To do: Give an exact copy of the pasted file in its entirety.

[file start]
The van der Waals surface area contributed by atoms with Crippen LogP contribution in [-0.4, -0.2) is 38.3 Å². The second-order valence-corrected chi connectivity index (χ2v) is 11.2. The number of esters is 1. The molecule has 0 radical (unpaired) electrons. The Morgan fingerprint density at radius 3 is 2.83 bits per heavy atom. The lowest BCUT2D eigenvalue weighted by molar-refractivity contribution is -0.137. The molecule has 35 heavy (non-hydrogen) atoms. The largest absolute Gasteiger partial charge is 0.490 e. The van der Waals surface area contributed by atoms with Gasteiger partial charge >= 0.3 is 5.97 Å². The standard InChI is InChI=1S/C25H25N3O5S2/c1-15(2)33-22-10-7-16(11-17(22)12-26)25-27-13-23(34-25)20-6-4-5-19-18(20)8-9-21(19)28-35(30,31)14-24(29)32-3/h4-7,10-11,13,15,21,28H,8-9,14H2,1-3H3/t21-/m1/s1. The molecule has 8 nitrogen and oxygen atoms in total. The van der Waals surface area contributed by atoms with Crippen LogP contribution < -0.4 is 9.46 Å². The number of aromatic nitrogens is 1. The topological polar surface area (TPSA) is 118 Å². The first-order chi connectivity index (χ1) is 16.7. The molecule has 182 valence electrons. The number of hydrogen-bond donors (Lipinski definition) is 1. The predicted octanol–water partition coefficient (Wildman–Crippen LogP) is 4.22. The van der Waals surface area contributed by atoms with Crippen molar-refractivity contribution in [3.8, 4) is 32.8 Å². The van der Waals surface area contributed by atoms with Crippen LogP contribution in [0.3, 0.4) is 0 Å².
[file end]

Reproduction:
The van der Waals surface area contributed by atoms with Crippen LogP contribution in [-0.4, -0.2) is 38.3 Å². The second-order valence-corrected chi connectivity index (χ2v) is 11.2. The number of esters is 1. The molecule has 0 radical (unpaired) electrons. The Morgan fingerprint density at radius 3 is 2.83 bits per heavy atom. The lowest BCUT2D eigenvalue weighted by molar-refractivity contribution is -0.137. The molecule has 35 heavy (non-hydrogen) atoms. The largest absolute Gasteiger partial charge is 0.490 e. The van der Waals surface area contributed by atoms with Gasteiger partial charge >= 0.3 is 5.97 Å². The standard InChI is InChI=1S/C25H25N3O5S2/c1-15(2)33-22-10-7-16(11-17(22)12-26)25-27-13-23(34-25)20-6-4-5-19-18(20)8-9-21(19)28-35(30,31)14-24(29)32-3/h4-7,10-11,13,15,21,28H,8-9,14H2,1-3H3/t21-/m1/s1. The molecule has 8 nitrogen and oxygen atoms in total. The van der Waals surface area contributed by atoms with Crippen LogP contribution < -0.4 is 9.46 Å². The number of aromatic nitrogens is 1. The topological polar surface area (TPSA) is 118 Å². The first-order chi connectivity index (χ1) is 16.7. The molecule has 182 valence electrons. The number of hydrogen-bond donors (Lipinski definition) is 1. The predicted octanol–water partition coefficient (Wildman–Crippen LogP) is 4.22. The van der Waals surface area contributed by atoms with Crippen molar-refractivity contribution in [3.8, 4) is 32.8 Å². The van der Waals surface area contributed by atoms with Crippen LogP contribution in [0.3, 0.4) is 0 Å².